Said had driven the BMW Motorsport-built M3 GTR in the 2001 ALMS season, and he found the two V8-powered cars quite different, primarily because the Motorsport-built car used a true racing motor (the P60) while the PTG-built #54 car used the S62 motor from the M5 road car.
In 2003, Bell Motorsports entered the #54 M3 in two more Grand-Am races, running it as #5 since #54 was being used for the team’s Daytona Prototype. The M3 finished fourth at Homestead with drivers Said and Craig Stanton and second at Phoenix with Stanton and Mike Fitzgerald.
With its focus shifting to the Daytona Prototype program, Bell Motorsports eventually sold the car to Danny Alvis, who club-raced the car before dying in a plane crash in 2007. Scott Newman bought the car from Alvis’ estate and raced it in historic events, including the Legends of Motorsport event at Sebring in 2010. The car then sat idle until it was acquired in May 2012 by David Hollister, who took it upon himself to restore it to as-raced condition from its debut season of 2001.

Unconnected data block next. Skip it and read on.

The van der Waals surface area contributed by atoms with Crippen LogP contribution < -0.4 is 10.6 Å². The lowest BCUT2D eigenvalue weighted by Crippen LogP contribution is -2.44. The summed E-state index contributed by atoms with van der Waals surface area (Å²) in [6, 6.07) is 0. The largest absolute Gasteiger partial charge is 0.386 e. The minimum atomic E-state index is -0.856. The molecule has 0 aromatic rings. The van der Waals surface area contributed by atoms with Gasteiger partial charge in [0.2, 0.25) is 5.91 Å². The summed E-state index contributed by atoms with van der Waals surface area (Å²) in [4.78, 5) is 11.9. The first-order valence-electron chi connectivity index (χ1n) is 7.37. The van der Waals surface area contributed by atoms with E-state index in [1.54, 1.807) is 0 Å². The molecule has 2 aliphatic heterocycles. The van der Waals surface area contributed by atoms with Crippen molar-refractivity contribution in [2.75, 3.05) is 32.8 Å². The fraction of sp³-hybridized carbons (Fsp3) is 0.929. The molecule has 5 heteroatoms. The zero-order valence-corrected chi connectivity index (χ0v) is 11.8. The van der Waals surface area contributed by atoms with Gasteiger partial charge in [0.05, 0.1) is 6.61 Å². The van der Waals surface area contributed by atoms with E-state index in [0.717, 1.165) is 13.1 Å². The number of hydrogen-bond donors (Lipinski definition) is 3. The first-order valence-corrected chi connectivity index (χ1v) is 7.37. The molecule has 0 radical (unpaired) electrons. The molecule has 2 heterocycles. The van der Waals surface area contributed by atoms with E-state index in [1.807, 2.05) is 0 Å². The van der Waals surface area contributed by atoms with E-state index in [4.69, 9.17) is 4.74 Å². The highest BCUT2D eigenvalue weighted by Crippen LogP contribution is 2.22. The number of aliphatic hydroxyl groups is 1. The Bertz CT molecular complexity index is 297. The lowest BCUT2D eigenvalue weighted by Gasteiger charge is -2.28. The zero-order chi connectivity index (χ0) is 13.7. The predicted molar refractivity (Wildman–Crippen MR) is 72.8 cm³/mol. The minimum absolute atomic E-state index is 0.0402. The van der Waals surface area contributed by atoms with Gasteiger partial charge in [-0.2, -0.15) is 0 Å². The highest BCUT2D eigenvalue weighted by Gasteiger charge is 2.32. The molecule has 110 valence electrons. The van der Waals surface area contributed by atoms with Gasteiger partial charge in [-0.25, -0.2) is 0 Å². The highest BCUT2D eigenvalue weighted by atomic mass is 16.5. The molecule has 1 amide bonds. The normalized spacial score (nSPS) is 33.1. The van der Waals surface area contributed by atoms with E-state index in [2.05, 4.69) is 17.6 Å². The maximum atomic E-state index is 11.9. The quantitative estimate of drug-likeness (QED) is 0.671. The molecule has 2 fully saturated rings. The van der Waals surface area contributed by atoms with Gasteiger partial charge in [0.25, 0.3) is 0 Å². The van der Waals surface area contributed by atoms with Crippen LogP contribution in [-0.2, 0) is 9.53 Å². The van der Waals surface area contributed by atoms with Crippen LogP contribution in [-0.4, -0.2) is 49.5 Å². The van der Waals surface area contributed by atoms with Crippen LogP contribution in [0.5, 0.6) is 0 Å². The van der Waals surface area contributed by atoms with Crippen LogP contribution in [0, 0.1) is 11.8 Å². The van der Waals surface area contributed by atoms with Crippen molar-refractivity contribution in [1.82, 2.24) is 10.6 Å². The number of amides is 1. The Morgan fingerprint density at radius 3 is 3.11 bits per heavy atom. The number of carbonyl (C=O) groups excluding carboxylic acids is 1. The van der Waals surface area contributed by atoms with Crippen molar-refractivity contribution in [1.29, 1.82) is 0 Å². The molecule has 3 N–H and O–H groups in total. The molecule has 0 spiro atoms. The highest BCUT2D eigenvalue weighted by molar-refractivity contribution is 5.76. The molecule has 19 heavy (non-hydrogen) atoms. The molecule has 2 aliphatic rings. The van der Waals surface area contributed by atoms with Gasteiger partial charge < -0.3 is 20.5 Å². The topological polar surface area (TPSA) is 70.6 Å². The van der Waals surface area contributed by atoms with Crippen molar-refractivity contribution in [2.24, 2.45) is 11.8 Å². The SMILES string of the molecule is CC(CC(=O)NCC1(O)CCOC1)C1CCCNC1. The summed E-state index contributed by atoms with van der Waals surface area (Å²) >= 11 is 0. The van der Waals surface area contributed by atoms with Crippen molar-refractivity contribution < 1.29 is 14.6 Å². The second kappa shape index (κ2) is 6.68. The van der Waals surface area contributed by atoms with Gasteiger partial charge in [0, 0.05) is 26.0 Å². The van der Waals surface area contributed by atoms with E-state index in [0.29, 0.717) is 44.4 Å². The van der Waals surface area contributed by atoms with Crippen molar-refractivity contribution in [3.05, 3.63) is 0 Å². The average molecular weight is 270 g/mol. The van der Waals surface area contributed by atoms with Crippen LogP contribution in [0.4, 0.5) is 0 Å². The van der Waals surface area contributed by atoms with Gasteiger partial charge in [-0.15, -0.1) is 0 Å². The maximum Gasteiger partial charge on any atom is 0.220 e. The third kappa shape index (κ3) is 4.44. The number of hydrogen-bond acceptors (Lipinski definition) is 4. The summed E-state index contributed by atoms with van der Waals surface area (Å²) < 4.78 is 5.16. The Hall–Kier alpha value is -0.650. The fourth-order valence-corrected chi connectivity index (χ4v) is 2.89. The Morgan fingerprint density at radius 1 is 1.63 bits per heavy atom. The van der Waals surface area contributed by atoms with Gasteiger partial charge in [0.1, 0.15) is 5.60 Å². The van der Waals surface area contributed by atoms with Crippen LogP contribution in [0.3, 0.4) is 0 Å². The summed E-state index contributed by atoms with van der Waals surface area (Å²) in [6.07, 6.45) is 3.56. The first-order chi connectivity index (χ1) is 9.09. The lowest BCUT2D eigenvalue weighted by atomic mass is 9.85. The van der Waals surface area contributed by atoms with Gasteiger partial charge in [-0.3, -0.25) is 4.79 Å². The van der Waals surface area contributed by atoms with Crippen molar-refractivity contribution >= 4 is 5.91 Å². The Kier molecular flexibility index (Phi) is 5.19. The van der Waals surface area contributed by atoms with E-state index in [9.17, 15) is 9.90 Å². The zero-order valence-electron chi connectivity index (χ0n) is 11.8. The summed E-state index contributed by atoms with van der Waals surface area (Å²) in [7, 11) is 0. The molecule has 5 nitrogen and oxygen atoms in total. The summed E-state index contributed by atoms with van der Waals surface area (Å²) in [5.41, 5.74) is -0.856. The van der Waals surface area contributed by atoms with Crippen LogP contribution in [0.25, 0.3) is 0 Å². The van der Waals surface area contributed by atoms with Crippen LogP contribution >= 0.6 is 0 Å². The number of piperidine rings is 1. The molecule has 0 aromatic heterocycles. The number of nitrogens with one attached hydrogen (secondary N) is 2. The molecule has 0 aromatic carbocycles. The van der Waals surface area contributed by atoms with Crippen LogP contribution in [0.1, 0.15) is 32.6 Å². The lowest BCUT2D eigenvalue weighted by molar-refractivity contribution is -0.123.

2012-2013: Reborn and reunited
Hollister races an E36 M3 in BMW Car Club of America Club Racing, and he’d admired the V8 M3 at club events in North Carolina. He had made an offer on the car in 2011 but couldn’t come to terms with the owner. In 2012, the two finally worked out a deal, and Hollister set about getting the M3 back in shape.
“It had some bodywork chips and needed paint, and the hood had come up and hit the roof at one point,” says Hollister. “It wasn’t in terrible shape, but it looked tired. I sent e-mails to Jim Bell and Tom Milner and also talked to Larry Hahn, who used to be head of the PTG shop and who helped me build my club race car. Larry suggested I call Team PTG. I hadn’t thought to ask them because I didn’t think they would even consider it, but they said they would do it. Tom Milner came and picked the car up himself with his trailer.”